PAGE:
Research and data

The pros and cons of social media on mental health

the effects of social media on mental health is a trending topic with no signs of slowing

Social media has become deeply ingrained in our daily lives, but what have been the effects of these apps on mental health? As we rely on these platforms to stay connected and informed, could the detriments to mental health outweigh the benefits? As we examine the pros and cons of social media on mental health, we’ll dive into the psychological factors that 4.5 billion social media users face on a daily basis.

Pros – how social media keeps us connected

Social media has become a great way to stay connected with friends and family and see what’s going on in their daily lives. Aside from maintaining relationships with loved ones, the creation of communities on these platforms has enabled users to find like-minded people to share their passions and views with. For some, it has become a way to combat loneliness and create a space where they belong and feel accepted. By feeling a part of something bigger, people gain a greater sense of self and boost self-acceptance.

Fostering a friendly, helpful environment

Aside from sharing passions in communities, awareness has become a significant advantage of social media. Mental health awareness on social media has created a space where people can share advice, talk openly about their struggles in a safe environment, and obtain helpful and reassuring resources. Talking about your struggles in these communities or with loved ones far away can ease stress and concern in your life outside these platforms.

Cons – when a picture doesn’t tell the whole story

As beneficial as social media is, there are many ways that it is detrimental to mental health. Alexey Makarin, an assistant professor at MIT Sloan, and his colleagues found a connection between Facebook users and mental health deterioration among college students. The study found that Facebook usage among college students led to an increase in severe depression by 7% and anxiety disorder by 20%.

Social media can be a place where people post about the great aspects of their lives and create an image of having the perfect day-to-day routine. With filtered photos and Instagram models, social media can cause body dysphoria leading to depression and eating disorders. Not only do people face insecurities by looking at other accounts, but also by the number of likes they receive on a post. It can trigger loneliness and unacceptance.

Increased impacts on mental health lead to a burgeoning self-harm crisis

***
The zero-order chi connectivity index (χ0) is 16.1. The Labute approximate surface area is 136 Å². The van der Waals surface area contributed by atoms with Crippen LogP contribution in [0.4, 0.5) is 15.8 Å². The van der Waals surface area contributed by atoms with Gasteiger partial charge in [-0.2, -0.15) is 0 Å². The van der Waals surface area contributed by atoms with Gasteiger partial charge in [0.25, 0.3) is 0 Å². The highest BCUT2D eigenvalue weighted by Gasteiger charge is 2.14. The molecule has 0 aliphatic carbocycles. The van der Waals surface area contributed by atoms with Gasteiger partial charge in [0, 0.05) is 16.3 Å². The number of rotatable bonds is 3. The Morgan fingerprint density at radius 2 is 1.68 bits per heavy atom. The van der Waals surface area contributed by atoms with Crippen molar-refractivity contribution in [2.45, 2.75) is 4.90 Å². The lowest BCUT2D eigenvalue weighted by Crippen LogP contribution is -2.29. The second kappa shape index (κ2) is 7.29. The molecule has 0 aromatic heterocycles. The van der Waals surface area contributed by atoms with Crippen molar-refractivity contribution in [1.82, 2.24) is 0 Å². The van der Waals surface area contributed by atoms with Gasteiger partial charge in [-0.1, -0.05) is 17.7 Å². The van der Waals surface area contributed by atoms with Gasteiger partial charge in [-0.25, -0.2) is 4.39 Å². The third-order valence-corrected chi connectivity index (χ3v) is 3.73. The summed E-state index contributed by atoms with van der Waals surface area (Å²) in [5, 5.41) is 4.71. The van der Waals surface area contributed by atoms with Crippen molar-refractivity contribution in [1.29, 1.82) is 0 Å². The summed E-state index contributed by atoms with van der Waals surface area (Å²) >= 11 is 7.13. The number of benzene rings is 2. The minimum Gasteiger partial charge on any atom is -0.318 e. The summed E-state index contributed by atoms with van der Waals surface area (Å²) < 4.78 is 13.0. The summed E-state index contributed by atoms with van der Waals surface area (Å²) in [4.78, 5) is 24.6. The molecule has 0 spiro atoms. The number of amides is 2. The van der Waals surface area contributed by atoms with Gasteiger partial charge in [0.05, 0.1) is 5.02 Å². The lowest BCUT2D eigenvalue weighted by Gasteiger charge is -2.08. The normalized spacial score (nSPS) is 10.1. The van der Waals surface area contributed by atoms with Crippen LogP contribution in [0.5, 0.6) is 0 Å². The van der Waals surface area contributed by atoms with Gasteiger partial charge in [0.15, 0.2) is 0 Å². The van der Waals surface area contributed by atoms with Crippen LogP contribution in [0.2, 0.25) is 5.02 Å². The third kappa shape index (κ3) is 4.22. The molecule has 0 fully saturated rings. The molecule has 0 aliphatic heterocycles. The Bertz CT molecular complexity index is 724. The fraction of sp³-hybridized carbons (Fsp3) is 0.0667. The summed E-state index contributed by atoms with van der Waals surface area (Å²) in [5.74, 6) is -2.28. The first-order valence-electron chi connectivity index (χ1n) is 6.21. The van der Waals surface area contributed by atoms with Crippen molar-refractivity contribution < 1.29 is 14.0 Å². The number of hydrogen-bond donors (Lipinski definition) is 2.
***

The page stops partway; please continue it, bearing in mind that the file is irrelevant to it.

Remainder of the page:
While social media can build great communities and connections, it can also foster cyberbullying and trolling. With keyboard warriors hiding behind their screens, they feel more comfortable taunting others and making harmful comments.

With anxiety, depression, and dysphoria increasing due to social media, self-harm and suicidal ideation have followed. The Center for Disease Control found that during the social media rise from 2007 to 2017, there has been a 57% increase in suicide among ages 10-24.

How to combat the ill effects of social media on mental health

Like the old adage suggests, moderation is key when it comes to most things in life. To reduce the risk of mental health issues, it’s best to reduce your time on the apps, stay present in social situations instead of having your head buried in your phone, and unfollow people or accounts that aren’t beneficial to your happiness. If you find that you need further help with social media addiction, visit Internet and Technology Addicts Anonymous or Choosing Therapy.

New call-to-action

You may also like

The CAFÉ: A New Climate and Health Research Coordinating Center
Climate, the planet, and health
New Climate and Health Research Coordinating Center

At a time when climate change is causing more frequent and severe natural disasters, as well as a range of other health impacts, it’s essential that researchers, policymakers, and industry…

idea hub impact
Carlin Foundation Funds Innovation Grants: “You’ve got a great idea. How do you get it done?”

Over the past few years, and with generous support from alumni and friends, the Boston University School of Public Health has increased its seed funding for faculty-initiated projects that advance…

Be mindful of how extreme heat affects children's health in warmer months
In the news
Children and extreme heat: How climate change is affecting children's health

Climate change is sending children to the emergency room. In recent years, the number of emergency department (ED) visits among children with heat-related illnesses are increasing due to higher temperatures.…